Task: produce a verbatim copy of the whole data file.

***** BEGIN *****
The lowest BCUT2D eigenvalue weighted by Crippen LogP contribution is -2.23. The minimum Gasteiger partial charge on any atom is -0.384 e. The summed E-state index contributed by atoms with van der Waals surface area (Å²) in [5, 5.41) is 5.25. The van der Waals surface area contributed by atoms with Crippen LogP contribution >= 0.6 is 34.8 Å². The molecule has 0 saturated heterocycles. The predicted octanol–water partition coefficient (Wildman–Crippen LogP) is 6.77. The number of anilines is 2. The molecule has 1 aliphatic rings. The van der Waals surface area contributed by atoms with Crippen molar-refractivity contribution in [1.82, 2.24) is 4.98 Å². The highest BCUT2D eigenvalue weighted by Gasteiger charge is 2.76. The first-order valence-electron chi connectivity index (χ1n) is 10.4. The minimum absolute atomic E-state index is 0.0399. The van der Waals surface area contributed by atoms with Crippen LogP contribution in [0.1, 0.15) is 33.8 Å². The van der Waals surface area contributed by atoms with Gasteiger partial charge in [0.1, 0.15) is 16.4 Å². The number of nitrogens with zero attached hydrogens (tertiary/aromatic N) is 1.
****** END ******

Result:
The lowest BCUT2D eigenvalue weighted by Crippen LogP contribution is -2.23. The minimum Gasteiger partial charge on any atom is -0.384 e. The summed E-state index contributed by atoms with van der Waals surface area (Å²) in [5, 5.41) is 5.25. The van der Waals surface area contributed by atoms with Crippen LogP contribution >= 0.6 is 34.8 Å². The molecule has 0 saturated heterocycles. The predicted octanol–water partition coefficient (Wildman–Crippen LogP) is 6.77. The number of anilines is 2. The molecule has 1 aliphatic rings. The van der Waals surface area contributed by atoms with Crippen molar-refractivity contribution in [1.82, 2.24) is 4.98 Å². The highest BCUT2D eigenvalue weighted by Gasteiger charge is 2.76. The first-order valence-electron chi connectivity index (χ1n) is 10.4. The minimum absolute atomic E-state index is 0.0399. The van der Waals surface area contributed by atoms with Crippen LogP contribution in [0.1, 0.15) is 33.8 Å². The van der Waals surface area contributed by atoms with Gasteiger partial charge in [0.1, 0.15) is 16.4 Å². The number of nitrogens with zero attached hydrogens (tertiary/aromatic N) is 1.